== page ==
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The Poppy Lady of 149 Somerset Street West

The Canadian Nordic Society is very fortunate to have been able to enjoy the use of the beautiful building at 149 Somerset Street West in Ottawa for our lunches and meetings for many years, and we certainly hope to continue to do so for many more! The building became the Army Officers’ Mess in 1957. It was in 1913 that A.J. Freiman, department store owner and a leader in the Jewish community, and his wife Lillian Bilsky Freiman, built onto the older 1891 property and made it their home.

Lillian Bilsky Freiman was born in 1885 in Mattawa, Ontario to a Jewish family of Russian- Lithuanian descent. She married A. J. Freiman in 1903 and their three children were born between 1906 and 1912. When World War I broke out, Lillian Bilsky Freiman set up 30 sewing machines in her home at 149 Somerset Street West and organized Red Cross sewing circles to send blankets and clothing to the soldiers overseas. She co-founded The Great War Veterans Association, which would become the Royal Canadian Legion, and was the first woman to become an honorary life member of that organization. In 1921, to raise funds for First World War veterans, she made the first Canadian poppies in her living room, and thus acquired her nickname “The Poppy Lady.” She also helped around 150 Jewish war orphans from the Ukraine to emigrate to Canada, including a 12-year-old orphan named Gladys Rozovsky whom she and her husband adopted. She was involved in many other charitable fund-raising and community leadership efforts over her lifetime as well.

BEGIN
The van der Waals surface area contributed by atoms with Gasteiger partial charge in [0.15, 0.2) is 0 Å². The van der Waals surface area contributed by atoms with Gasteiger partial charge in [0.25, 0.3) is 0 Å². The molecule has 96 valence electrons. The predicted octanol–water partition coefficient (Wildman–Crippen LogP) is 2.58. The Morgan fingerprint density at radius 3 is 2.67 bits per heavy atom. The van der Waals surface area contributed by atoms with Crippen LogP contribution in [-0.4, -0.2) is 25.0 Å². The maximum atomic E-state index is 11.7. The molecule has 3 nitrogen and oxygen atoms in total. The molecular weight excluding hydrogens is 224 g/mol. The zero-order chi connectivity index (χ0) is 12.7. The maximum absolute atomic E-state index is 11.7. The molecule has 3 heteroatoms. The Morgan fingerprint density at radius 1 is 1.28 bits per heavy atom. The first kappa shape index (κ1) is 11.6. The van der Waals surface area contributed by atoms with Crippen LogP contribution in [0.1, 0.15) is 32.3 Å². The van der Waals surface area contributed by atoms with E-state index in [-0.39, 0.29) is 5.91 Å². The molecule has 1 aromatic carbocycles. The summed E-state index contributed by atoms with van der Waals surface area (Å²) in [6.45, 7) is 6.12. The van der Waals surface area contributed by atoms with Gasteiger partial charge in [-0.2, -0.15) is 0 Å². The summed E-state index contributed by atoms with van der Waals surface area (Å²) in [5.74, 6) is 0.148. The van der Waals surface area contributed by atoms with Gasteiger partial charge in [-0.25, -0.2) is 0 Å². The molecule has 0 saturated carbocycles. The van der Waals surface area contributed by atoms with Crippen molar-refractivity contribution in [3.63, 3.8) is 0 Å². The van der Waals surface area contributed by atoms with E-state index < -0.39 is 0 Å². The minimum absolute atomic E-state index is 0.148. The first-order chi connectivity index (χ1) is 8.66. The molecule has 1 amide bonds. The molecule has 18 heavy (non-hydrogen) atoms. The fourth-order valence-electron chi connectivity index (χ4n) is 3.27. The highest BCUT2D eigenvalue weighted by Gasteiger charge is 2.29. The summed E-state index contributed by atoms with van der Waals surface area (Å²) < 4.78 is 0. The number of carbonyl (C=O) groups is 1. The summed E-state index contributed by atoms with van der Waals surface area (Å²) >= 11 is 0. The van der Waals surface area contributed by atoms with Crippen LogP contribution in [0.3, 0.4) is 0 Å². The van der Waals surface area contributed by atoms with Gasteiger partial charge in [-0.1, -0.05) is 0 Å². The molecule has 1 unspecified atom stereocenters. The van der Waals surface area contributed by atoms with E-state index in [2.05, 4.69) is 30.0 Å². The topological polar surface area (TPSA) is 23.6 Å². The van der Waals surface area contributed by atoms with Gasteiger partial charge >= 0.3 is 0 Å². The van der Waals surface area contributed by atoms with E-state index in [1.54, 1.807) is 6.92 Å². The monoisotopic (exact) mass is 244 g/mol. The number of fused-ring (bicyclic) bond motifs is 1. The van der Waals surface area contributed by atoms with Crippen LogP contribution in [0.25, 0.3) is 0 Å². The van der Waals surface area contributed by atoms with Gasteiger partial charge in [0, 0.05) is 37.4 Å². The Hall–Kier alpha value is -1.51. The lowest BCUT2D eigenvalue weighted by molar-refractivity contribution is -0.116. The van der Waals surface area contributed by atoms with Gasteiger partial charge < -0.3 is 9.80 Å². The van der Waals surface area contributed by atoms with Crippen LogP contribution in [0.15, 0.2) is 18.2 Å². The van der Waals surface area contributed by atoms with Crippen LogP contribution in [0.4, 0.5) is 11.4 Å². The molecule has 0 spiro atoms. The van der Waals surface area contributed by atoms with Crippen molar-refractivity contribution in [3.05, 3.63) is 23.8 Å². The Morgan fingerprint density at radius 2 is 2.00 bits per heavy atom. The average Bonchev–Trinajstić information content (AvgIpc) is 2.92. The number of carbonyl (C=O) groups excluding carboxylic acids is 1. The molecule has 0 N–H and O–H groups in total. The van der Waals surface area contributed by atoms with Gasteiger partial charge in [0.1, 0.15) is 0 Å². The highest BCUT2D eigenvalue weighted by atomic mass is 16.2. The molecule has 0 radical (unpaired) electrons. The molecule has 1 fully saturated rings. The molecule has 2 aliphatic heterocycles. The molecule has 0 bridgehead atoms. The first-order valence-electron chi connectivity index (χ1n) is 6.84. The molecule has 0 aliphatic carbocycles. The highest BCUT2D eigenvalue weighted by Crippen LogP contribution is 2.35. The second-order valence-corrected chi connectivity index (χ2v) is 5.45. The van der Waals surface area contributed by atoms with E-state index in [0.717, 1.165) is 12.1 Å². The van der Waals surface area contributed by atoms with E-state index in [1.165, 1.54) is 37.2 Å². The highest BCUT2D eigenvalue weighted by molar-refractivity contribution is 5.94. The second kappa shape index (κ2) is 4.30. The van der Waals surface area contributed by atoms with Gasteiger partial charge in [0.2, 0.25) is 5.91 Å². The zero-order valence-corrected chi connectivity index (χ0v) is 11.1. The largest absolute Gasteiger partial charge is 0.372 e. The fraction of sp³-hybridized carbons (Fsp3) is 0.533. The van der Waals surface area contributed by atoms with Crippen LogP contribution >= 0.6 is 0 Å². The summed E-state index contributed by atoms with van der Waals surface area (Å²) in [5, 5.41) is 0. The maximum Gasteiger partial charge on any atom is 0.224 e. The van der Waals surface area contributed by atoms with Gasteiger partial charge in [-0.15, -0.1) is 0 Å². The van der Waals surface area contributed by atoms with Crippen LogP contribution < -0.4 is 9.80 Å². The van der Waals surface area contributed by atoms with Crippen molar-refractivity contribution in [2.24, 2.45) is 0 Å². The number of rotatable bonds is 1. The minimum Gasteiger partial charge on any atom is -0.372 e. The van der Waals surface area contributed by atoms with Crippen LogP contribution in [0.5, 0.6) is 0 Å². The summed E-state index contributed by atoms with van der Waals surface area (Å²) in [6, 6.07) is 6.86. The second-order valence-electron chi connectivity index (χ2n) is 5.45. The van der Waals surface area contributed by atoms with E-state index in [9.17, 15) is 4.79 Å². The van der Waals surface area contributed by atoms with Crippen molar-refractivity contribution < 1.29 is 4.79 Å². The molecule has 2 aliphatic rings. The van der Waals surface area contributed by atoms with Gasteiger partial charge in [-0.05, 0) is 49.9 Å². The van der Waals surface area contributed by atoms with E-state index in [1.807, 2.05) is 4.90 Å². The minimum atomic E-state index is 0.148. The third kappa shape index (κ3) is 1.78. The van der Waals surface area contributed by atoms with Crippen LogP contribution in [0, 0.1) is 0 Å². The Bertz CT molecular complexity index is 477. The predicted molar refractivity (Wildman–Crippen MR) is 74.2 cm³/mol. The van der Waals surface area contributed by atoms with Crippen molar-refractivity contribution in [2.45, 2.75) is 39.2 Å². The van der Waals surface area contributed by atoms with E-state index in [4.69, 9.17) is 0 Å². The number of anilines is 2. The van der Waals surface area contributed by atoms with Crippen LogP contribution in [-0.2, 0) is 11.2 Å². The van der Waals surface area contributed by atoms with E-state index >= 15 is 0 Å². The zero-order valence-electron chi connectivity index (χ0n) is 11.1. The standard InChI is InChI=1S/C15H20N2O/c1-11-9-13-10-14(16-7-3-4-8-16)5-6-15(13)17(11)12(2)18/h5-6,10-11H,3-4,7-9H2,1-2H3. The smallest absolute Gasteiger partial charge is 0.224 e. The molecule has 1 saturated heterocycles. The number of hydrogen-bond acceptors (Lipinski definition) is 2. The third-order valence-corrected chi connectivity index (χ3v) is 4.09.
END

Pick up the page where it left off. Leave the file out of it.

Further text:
Lilian Bilsky Freiman was the first Jewish Canadian to receive the Order of the British Empire, which was presented to her on New Year’s Day, 1934, by King George V. In 2008, she was designated a Person of National Historic Significance by the Canadian Government for being "a gifted organizer and philanthropist who worked to improve the health and welfare of her fellow citizens.”

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